How a young farmworker helped solve succession crisis on upland farm

The owner of an upland sheep and cattle farm in South Wales has sorted out her succession plan by bringing her farmworker into the business as a junior partner and future heir.

Lorraine Howells, 70, who has lived and worked all her life at Cwmcarno Farm near Merthyr Tydfil, was determined that her holding would pass to a young person who would continue her work despite having no family member interested in taking it on. 

That’s why she has brought Lee Pritchard, 26, who has worked on the farm for 10 years, into the business as a junior partner this year and she has said he can continue to work on the farm for as long as he wishes.

See also: 10 pieces of advice for young people starting in agriculture

No money has changed hands for his stake in the business, but Ms Howells says that this doesn’t mean people should think it hasn’t cost him anything.

“Young people don’t have an opportunity to save up. It has been his hard work over the last 10 years that has been his contribution, rather than a lump sum,” she says.

Gelligaer YFC chairman Mr Pritchard, 26, had previously been working on the farm on a self-employed basis.

He grew up just a few miles from the farm and has always had an interest in agriculture.

“I have always wanted to farm and have put everything aside for that,” he says.

“Not much has changed at this stage except I can sign the cheques,” he explains, saying they had already been discussing business decisions together before the transition.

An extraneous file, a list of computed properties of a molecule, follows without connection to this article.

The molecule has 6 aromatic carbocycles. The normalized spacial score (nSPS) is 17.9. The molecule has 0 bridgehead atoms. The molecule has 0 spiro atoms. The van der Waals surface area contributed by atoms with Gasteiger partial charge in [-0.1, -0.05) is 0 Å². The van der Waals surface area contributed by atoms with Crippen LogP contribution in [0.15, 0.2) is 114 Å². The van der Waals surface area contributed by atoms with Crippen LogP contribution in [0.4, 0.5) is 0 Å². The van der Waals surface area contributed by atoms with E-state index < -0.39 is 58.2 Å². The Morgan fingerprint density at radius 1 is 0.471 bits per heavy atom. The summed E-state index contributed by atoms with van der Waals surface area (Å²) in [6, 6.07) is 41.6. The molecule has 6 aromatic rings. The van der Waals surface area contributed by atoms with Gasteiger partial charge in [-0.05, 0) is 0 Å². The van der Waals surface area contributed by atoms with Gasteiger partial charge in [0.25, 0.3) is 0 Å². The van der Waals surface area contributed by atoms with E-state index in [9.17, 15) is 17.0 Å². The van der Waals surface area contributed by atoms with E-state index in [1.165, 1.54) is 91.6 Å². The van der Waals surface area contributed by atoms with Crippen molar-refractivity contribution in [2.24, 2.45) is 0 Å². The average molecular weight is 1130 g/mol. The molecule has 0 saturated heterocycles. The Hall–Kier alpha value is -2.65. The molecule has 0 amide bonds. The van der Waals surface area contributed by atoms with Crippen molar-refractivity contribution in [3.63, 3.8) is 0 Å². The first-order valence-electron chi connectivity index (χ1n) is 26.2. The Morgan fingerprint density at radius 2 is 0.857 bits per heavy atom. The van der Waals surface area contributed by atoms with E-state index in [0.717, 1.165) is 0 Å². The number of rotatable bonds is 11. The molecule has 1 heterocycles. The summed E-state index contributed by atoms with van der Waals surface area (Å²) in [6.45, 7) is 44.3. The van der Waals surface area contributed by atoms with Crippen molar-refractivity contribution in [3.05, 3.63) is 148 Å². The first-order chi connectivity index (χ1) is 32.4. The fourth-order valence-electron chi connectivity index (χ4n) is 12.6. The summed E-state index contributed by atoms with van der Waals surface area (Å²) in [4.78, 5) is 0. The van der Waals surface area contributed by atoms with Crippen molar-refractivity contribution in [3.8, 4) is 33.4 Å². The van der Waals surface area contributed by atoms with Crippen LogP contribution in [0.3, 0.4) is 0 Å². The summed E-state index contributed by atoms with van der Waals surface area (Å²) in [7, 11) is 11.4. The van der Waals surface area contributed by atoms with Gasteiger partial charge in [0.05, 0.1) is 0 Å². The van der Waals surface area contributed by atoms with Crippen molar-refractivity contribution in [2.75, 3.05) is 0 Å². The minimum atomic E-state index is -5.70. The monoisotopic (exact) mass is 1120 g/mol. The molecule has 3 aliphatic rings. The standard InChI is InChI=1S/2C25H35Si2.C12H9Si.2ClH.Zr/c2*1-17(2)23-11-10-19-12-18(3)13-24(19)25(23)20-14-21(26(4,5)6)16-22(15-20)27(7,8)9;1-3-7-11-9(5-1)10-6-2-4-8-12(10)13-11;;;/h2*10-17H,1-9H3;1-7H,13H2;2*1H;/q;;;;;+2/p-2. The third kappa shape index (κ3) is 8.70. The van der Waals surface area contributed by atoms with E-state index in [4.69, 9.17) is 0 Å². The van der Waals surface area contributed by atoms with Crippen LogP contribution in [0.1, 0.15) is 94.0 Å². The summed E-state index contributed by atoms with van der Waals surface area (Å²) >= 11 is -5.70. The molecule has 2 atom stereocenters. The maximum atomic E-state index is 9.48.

The 161ha farm, which also enjoys grazing rights on the adjoining Gelligaer and Merthyr Common, supports 800 “Nelson” South Wales Mountain ewes and 30 Welsh Black cattle.

Much of the land is still affected by the legacy of opencast coal mining, common in the area until the 1970s, which has disrupted soil drainage, making land prone to be either very dry or wet.

Venture scheme funding

Mr Pritchard became a partner in the business on 1 January this year after funding from Farming Connect’s Venture service helped navigate the legal hurdles.

Venture, a matchmaking service designed to pair up landowners who are looking to step back from the industry with new entrants, offers funding for business planning and legal guidance.

The new partners say that once they had agreed on a course of action, the actual formalities were fairly straightforward, with one joint meeting between a solicitor, accountant and them able to iron out most details.

All the work done by the solicitor was paid for, and they also benefited from free business planning.

Ms Howells says that she is not alone in having to make a decision that some may regard as radical.

“The hardest thing to do is letting go. I have made all the decisions on my own here for years [but] older people can’t do the work, and younger people have not got the money to buy into a business. It is something that a lot of farmers have to recognise,” she warns.

She says the only other alternatives would have been to sell the farm, which would have meant her having to leave her home, or grass letting, which would have also meant losing control to an extent.